… the reproductive adventures, with a guaranteed HEA, of a thirty-something, married, Southern teen librarian with a 14-year-old's sense of humor, an awkward spirit, and a stubborn, mouthy, redheaded country boy to accompany her through life.
It’s been some time since I’ve updated. I planned to do so when we heard a heartbeat, when we hit the second trimester, when we learned the gender, after the anatomy scan… and here we are, at 24 weeks.
I have, of course, been updating my primary blog about completely unrelated things all this time. I suppose that, after two rounds of IVF, a natural pregnancy seemed too good to be true. At first, I didn’t want to jinx it. Then, I didn’t want to discuss it as a miracle pregnancy, instead choosing to enjoy it as if my experience were no different from the average woman. Today, however, I am celebrating my 35th birthday and I can’t help but acknowledge what a huge number that is in the world of infertility. Regardless of the knowledge of how different individual bodies are, we all fear 35, as if we’ll wake up and our chances of conception willl somehow be so much lower than when we were 34 years 364 days.
Two years ago, I cried on my 33rd birthday, having just finished a failed IVF cycle and scheduled another for the next month. I didn’t know if I could do it again. I thought about the many versions of the future that could take place and the time I had to claim the life and title I so desperately wanted. Now, here I am, a mother of beautiful twin girls, 24 weeks pregnant with the boy I wished for when I blew out the candles on my 34th birthday… and I am so glad I didn’t give up.
I took the pregnancy test. If we were about to embark on more fertility treatments, in the form of an embryo transfer, I couldn’t allow myself to be triggered by a simple pregnancy test before we even start. So, a few days after my last post, I bought an 88 cent test from Wal-Mart. Predictably, it was negative and I was… okay. I had no expectation of any other result and was just annoyed with myself for wasting a dollar.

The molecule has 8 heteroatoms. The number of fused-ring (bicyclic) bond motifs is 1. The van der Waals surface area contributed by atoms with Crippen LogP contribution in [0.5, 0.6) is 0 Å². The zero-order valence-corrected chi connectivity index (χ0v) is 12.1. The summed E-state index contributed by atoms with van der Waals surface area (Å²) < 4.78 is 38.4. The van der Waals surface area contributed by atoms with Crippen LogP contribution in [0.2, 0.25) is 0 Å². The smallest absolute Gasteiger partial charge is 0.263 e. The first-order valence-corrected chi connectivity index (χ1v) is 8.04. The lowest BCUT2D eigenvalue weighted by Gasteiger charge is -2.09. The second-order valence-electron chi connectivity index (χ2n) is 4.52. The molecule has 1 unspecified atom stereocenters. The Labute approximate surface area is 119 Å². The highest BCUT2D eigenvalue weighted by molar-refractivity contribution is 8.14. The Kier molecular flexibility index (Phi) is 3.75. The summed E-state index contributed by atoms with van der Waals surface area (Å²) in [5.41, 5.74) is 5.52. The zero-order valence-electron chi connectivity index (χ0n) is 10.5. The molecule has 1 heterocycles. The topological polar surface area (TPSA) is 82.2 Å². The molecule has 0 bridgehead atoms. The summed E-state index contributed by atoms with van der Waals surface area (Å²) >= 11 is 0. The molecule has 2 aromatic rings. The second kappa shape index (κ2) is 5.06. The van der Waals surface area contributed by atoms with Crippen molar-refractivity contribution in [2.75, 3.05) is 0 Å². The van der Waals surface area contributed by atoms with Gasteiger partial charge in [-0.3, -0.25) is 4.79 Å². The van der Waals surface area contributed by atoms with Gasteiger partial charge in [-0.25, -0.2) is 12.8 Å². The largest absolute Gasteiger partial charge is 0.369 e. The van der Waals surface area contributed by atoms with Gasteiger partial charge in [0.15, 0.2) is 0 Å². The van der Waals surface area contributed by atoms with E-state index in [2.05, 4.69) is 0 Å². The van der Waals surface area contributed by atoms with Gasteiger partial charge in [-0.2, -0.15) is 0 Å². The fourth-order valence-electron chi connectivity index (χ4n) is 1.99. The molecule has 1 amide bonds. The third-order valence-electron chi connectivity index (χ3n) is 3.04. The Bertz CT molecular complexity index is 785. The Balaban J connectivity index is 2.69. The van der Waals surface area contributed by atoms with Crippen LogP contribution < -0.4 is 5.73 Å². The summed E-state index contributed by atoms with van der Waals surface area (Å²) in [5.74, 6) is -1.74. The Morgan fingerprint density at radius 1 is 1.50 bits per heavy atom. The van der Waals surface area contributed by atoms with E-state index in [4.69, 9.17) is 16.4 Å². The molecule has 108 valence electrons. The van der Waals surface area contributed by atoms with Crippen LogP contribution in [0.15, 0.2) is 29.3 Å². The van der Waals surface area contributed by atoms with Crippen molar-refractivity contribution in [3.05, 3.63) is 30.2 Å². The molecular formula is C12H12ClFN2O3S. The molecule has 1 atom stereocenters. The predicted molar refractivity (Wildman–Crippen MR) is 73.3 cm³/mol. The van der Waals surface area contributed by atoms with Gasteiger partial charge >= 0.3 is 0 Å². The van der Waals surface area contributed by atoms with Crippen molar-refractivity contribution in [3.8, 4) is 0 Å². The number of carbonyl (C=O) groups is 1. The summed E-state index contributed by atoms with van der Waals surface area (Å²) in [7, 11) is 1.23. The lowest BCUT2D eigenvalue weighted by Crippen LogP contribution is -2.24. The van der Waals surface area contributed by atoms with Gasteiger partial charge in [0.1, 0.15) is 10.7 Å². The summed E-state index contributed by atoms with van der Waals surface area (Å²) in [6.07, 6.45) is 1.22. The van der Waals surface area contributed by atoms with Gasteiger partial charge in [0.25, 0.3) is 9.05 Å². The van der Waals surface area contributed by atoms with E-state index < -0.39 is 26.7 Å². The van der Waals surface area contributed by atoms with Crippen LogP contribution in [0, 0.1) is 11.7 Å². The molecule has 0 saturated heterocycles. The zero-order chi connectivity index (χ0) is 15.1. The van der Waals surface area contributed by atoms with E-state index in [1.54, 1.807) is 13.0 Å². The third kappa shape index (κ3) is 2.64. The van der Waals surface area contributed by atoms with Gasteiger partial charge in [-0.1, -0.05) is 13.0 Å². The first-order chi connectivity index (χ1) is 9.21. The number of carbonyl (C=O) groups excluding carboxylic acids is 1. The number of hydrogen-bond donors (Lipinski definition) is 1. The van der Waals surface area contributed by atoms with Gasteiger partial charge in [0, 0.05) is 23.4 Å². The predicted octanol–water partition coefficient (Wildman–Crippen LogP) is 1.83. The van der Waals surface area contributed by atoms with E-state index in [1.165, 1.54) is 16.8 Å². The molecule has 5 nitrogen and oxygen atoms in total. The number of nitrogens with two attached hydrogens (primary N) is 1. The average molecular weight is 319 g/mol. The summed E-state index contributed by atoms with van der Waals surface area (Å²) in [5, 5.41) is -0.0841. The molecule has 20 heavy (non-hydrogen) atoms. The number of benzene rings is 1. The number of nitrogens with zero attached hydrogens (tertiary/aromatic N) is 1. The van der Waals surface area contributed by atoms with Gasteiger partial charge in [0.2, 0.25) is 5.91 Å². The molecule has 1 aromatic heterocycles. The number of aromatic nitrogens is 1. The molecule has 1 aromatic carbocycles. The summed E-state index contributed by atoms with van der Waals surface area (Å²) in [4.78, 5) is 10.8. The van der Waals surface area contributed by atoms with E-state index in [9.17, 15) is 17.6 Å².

I’m not a frequent visitor of the infertility community, at least not for my own support. I have occasionally read about other’s struggles to remind myself that I’m one of the lucky ones, though. While it was truly crushing to find out that Jake’s sperm count was so low the urologist used the phrase “miracles happen” in regards to our conceiving naturally, our journey was a sprint, not a marathon. One year after receiving that devastating news, after two rounds of IVF, we were snowed in, painting our girls’ nursery and celebrating Valentine’s Day. We weren’t only thanking God for one baby, but two. As far as IVF goes, we had it easy. If the next transfer didn’t work, if none of our six frozen embryos ever took, it would be okay. We have our girls and they have each other. For many people, our family is the perfect size. When I think about all that infertility has taken from us, it helps to remember that.
All that infertility takes from a couple is a frequent theme in the community. It ruined our sex life for well over a year, as I’d often burst into tears after being together, knowing it would never make a baby. It cost us over $30,000. It ruined the chance of ever being surprised by a pregnancy. It caused unending stress until the moment I held my girls in my arms, which undoubtedly contributed to my developing perinatal cardiomyopathy and severe pneumonia, losing over half the blood in my body and nearly dying. That marred the first several months of my girls’ lives, as I constantly worried that I wouldn’t be around to see them grow up and, like me, they’d have to face life without a mama.